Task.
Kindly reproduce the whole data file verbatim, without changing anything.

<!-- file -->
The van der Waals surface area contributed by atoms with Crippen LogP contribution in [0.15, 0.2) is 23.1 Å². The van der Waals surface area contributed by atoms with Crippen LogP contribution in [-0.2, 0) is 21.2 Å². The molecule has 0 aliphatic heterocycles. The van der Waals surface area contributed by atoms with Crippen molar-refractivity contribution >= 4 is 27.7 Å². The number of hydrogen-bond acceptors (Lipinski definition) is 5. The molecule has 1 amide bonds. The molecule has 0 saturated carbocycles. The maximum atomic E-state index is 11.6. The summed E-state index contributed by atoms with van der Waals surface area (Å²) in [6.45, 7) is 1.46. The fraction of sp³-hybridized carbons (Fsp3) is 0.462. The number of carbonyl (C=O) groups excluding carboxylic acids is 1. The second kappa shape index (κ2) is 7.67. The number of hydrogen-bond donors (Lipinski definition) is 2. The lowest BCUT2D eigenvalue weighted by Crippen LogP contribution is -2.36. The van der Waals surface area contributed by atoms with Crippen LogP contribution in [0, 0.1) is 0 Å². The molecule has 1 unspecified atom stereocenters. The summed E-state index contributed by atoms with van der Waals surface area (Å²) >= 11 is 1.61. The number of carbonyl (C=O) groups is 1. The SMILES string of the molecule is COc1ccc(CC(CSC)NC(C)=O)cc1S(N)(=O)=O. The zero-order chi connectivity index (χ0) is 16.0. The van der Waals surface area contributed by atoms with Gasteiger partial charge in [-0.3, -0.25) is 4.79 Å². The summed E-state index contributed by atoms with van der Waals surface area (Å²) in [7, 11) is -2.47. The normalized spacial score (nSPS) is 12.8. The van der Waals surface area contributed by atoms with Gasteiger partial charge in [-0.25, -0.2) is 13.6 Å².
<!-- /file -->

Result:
The van der Waals surface area contributed by atoms with Crippen LogP contribution in [0.15, 0.2) is 23.1 Å². The van der Waals surface area contributed by atoms with Crippen LogP contribution in [-0.2, 0) is 21.2 Å². The molecule has 0 aliphatic heterocycles. The van der Waals surface area contributed by atoms with Crippen molar-refractivity contribution >= 4 is 27.7 Å². The number of hydrogen-bond acceptors (Lipinski definition) is 5. The molecule has 1 amide bonds. The molecule has 0 saturated carbocycles. The maximum atomic E-state index is 11.6. The summed E-state index contributed by atoms with van der Waals surface area (Å²) in [6.45, 7) is 1.46. The fraction of sp³-hybridized carbons (Fsp3) is 0.462. The number of carbonyl (C=O) groups excluding carboxylic acids is 1. The second kappa shape index (κ2) is 7.67. The number of hydrogen-bond donors (Lipinski definition) is 2. The lowest BCUT2D eigenvalue weighted by Crippen LogP contribution is -2.36. The van der Waals surface area contributed by atoms with Crippen LogP contribution in [0, 0.1) is 0 Å². The molecule has 1 unspecified atom stereocenters. The summed E-state index contributed by atoms with van der Waals surface area (Å²) >= 11 is 1.61. The number of carbonyl (C=O) groups is 1. The SMILES string of the molecule is COc1ccc(CC(CSC)NC(C)=O)cc1S(N)(=O)=O. The zero-order chi connectivity index (χ0) is 16.0. The van der Waals surface area contributed by atoms with Gasteiger partial charge in [-0.3, -0.25) is 4.79 Å². The summed E-state index contributed by atoms with van der Waals surface area (Å²) in [7, 11) is -2.47. The normalized spacial score (nSPS) is 12.8. The van der Waals surface area contributed by atoms with Gasteiger partial charge in [-0.25, -0.2) is 13.6 Å².